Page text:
It is easy to burn out when you are responsible for providing full-time care to an aging or disabled loved one.
Financial difficulties are a reality for many older Americans, clouding the golden years for many. One article addressed some of the seniors’ biggest financial challenges and what they can do to fight back. What follows is a summary of the article.
Historically Low-Interest Rates
For almost a decade, the Federal Reserve has kept the federal funds rate at a record low. This might be good if you are refinancing debt, but it is disastrous for those who stay in fixed-income investments such as certificates of deposit, money market accounts, savings accounts, and bonds—all long-time favorites of seniors who are more risk-averse than other investors.
Low Trust in the Stock Market
The recession provided an opportunity for long-term investors to snap up stocks at attractive lower prices. But for many seniors, it was a reminder of the volatile nature of the stock market which is contrary to their more conservative investing approach. Many of them stayed in their low-yielding fixed-income investments and lost out on the subsequent gains of the rebounding market.
Fight back: Be willing to invest a portion of your investments in the stock market. It’s one of the few places you can invest your money that, over the long term, will outperform inflation. And with people living longer today, your savings will need to last longer than before.
Rising Health Care Costs
Medicare doesn’t cover all medical costs, and out-of-pocket expenses can be substantial. One survey found that 20% of seniors did not see their doctor because of the out-of-pocket costs. Also, the costs of drugs, diagnostics, and medical devices continue to rise.
Fight back: Use some of your savings, investment income, or work income to purchase supplemental health insurance that will help cover medical expenses not covered by Medicare.
Social Security Issues
According to the Social Security Administration, more than half of all couples rely on Social Security for at least 50% of their retirement income, and almost half of unmarried seniors rely on it for at least 90% of their retirement income. But the cash reserves that supply this income are in trouble and, unless Congress addresses the problem soon, they could run out by 2033.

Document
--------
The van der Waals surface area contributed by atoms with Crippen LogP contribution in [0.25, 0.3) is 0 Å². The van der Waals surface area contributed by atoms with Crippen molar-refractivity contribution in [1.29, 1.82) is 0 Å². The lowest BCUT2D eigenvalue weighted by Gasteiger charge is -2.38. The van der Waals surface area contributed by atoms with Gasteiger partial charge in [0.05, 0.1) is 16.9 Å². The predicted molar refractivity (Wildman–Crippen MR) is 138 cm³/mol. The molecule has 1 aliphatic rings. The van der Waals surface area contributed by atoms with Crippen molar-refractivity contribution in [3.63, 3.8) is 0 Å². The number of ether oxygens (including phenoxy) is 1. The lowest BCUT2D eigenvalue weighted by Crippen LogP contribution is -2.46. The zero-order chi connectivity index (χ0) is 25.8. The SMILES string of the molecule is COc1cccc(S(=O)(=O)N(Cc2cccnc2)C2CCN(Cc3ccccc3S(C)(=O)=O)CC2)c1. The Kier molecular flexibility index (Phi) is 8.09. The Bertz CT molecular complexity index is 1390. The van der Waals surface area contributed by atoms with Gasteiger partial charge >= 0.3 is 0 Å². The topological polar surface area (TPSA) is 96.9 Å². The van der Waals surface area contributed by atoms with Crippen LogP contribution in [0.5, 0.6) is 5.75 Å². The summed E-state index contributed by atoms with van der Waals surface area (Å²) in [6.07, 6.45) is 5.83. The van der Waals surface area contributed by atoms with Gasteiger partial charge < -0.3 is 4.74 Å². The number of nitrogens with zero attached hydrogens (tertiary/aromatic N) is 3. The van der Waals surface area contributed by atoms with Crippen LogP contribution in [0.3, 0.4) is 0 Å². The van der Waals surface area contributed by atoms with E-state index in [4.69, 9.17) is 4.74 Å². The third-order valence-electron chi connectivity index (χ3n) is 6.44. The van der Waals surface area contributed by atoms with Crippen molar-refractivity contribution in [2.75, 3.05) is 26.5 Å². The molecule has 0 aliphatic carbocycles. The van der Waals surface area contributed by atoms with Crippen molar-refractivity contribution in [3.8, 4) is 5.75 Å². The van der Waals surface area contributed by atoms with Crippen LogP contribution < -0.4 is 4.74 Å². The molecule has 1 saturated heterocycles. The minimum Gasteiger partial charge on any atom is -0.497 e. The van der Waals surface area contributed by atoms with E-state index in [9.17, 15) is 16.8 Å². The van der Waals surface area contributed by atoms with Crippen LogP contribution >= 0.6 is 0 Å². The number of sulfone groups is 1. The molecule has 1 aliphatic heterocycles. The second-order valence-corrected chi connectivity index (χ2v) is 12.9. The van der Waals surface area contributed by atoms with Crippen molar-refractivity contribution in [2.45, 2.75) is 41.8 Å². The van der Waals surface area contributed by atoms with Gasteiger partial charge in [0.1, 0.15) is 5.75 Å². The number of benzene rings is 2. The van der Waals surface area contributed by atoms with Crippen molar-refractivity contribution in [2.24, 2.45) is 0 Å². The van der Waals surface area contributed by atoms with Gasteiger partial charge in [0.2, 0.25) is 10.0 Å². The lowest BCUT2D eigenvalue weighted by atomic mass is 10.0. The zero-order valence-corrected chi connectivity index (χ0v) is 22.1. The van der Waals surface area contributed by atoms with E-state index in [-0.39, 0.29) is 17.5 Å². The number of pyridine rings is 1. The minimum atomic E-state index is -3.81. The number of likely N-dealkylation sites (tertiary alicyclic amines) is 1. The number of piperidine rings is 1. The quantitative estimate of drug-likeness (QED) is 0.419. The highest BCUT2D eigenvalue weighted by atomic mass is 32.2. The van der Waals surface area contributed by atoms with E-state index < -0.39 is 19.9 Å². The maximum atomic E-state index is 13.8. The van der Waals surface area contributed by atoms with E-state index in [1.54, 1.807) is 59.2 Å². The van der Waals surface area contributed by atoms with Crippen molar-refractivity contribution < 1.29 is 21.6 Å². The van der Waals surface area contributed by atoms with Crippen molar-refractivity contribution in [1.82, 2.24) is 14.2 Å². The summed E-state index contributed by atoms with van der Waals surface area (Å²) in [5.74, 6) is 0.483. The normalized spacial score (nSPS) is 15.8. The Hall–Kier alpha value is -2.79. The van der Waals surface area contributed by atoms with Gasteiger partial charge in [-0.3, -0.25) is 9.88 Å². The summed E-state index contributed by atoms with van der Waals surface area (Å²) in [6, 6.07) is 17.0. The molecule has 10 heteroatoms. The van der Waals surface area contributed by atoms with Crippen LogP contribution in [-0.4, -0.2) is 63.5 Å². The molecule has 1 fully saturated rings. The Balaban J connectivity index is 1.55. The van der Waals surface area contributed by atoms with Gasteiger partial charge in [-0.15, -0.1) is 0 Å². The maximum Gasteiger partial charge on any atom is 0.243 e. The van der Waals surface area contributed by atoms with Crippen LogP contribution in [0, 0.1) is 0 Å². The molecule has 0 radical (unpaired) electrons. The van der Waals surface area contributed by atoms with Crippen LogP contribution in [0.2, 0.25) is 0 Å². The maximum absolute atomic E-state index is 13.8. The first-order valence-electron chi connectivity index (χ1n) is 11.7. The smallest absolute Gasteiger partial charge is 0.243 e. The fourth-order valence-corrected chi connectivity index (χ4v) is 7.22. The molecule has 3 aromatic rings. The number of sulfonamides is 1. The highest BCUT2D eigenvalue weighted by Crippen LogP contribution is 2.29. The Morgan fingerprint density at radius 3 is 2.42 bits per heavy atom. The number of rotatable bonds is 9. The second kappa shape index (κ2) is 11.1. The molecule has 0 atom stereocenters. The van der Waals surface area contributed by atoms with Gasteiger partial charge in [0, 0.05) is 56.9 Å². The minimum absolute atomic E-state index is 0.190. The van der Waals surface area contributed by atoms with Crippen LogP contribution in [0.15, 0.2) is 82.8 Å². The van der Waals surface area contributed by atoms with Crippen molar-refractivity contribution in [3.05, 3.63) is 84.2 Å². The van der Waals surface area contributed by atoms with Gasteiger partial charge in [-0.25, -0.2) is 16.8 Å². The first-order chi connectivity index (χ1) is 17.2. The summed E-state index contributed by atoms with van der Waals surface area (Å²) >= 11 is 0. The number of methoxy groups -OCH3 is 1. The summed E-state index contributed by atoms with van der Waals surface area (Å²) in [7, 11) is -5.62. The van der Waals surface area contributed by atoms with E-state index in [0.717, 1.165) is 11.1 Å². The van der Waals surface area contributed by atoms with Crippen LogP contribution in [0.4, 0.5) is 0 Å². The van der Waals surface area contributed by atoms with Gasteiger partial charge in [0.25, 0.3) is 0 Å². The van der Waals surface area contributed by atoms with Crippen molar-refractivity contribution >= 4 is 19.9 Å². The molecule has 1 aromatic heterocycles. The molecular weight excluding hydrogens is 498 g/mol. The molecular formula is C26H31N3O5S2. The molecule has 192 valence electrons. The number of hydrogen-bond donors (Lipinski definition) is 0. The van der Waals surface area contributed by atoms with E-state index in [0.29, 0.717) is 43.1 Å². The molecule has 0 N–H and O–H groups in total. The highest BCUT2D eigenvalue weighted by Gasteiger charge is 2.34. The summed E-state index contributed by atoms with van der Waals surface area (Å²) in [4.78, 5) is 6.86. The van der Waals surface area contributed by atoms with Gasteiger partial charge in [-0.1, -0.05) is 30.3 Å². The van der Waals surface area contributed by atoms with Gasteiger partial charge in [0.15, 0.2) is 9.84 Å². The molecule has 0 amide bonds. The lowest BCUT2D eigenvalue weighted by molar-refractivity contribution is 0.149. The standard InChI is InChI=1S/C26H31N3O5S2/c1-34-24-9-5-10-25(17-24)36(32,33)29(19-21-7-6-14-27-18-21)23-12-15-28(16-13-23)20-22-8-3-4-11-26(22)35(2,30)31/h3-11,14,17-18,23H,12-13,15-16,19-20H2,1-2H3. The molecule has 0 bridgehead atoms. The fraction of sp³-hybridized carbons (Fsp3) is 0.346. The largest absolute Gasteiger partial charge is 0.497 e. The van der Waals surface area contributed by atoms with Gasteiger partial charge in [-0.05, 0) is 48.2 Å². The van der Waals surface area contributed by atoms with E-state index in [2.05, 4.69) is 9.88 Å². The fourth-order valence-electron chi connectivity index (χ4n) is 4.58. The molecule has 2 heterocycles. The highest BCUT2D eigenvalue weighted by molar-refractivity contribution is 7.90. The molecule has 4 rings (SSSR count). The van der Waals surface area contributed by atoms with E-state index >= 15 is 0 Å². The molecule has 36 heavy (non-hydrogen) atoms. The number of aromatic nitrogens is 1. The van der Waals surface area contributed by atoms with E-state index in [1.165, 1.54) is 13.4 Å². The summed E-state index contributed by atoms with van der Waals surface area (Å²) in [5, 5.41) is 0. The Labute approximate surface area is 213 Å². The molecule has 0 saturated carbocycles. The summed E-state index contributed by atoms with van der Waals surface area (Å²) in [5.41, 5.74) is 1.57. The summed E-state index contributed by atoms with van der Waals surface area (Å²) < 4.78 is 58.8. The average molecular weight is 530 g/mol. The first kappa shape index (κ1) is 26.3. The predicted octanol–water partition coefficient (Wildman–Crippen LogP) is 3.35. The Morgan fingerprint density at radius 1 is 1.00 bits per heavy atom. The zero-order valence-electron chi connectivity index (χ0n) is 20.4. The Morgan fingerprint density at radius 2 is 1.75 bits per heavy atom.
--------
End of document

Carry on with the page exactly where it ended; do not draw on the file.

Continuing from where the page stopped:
Unfavorable Job Market
Going back to work is an option for many seniors who have little retirement income or rely heavily on Social Security income. Yet it takes older workers longer to find employment and they are often competing with younger workers who are willing to accept lower wages.
Fight back: Working longer at your current job may be a viable option. You may also be able to find paying work in a hobby or avocation. You may even be able to start a small business to supplement your income.
Debt…and Feeling Obligated to Help Adult Kids
Fully 45% of all homeowners over the age of 62 still have a mortgage payment. Many have credit cards and other consumer debt. Of those age 60 and over, who are no longer working, 43% admitted to helping their adult children pay their bills. Many seniors have student loan debt for themselves, their children, and dependents going to college.
Fight back: Learn to say “no,” especially if your retirement funds are limited. This is your retirement, and your children and grandchildren need to respect that. If you are earning extra income, use some of it to pay off your debt.
If you have questions or would like to discuss your personal situation, please don’t hesitate to contact us at (321) 729-0087.